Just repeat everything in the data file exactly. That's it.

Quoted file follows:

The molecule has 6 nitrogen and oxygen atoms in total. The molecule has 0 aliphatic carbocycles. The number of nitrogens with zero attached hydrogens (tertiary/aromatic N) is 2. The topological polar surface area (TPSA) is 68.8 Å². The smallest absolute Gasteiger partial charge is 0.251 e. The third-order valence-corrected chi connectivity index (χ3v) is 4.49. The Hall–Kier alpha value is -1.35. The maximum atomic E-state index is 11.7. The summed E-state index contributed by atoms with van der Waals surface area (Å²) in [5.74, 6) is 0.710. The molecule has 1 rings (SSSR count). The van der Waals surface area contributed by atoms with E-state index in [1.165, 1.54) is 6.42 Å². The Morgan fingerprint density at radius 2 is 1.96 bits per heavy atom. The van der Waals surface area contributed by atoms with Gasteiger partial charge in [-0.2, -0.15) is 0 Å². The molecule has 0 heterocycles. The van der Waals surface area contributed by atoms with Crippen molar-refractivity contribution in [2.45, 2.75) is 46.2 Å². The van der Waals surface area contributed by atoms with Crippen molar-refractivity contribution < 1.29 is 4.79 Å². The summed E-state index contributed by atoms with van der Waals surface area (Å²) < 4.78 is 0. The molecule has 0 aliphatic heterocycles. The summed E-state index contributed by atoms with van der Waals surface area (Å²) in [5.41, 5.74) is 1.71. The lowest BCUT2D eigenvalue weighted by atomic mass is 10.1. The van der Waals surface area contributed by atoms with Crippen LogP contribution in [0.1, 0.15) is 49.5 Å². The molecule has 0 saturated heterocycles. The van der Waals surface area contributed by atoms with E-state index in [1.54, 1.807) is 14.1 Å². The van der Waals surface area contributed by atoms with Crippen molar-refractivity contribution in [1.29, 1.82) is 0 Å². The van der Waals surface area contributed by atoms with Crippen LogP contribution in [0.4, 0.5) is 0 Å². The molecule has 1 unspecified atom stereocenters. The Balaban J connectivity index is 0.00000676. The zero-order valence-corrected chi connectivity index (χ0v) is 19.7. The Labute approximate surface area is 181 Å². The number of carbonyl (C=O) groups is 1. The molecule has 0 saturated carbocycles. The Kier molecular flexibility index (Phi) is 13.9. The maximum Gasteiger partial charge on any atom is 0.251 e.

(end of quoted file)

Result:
The molecule has 6 nitrogen and oxygen atoms in total. The molecule has 0 aliphatic carbocycles. The number of nitrogens with zero attached hydrogens (tertiary/aromatic N) is 2. The topological polar surface area (TPSA) is 68.8 Å². The smallest absolute Gasteiger partial charge is 0.251 e. The third-order valence-corrected chi connectivity index (χ3v) is 4.49. The Hall–Kier alpha value is -1.35. The maximum atomic E-state index is 11.7. The summed E-state index contributed by atoms with van der Waals surface area (Å²) in [5.74, 6) is 0.710. The molecule has 1 rings (SSSR count). The van der Waals surface area contributed by atoms with E-state index in [1.165, 1.54) is 6.42 Å². The Morgan fingerprint density at radius 2 is 1.96 bits per heavy atom. The van der Waals surface area contributed by atoms with Gasteiger partial charge in [-0.2, -0.15) is 0 Å². The molecule has 0 heterocycles. The van der Waals surface area contributed by atoms with Crippen molar-refractivity contribution in [2.45, 2.75) is 46.2 Å². The van der Waals surface area contributed by atoms with Crippen molar-refractivity contribution < 1.29 is 4.79 Å². The summed E-state index contributed by atoms with van der Waals surface area (Å²) < 4.78 is 0. The molecule has 0 aliphatic heterocycles. The summed E-state index contributed by atoms with van der Waals surface area (Å²) in [5.41, 5.74) is 1.71. The lowest BCUT2D eigenvalue weighted by atomic mass is 10.1. The van der Waals surface area contributed by atoms with Crippen LogP contribution in [0.1, 0.15) is 49.5 Å². The molecule has 0 saturated heterocycles. The van der Waals surface area contributed by atoms with E-state index in [1.54, 1.807) is 14.1 Å². The van der Waals surface area contributed by atoms with Crippen molar-refractivity contribution in [1.29, 1.82) is 0 Å². The van der Waals surface area contributed by atoms with Crippen LogP contribution in [0.4, 0.5) is 0 Å². The molecule has 1 unspecified atom stereocenters. The Balaban J connectivity index is 0.00000676. The zero-order valence-corrected chi connectivity index (χ0v) is 19.7. The Labute approximate surface area is 181 Å². The number of carbonyl (C=O) groups is 1. The molecule has 0 saturated carbocycles. The Kier molecular flexibility index (Phi) is 13.9. The maximum Gasteiger partial charge on any atom is 0.251 e.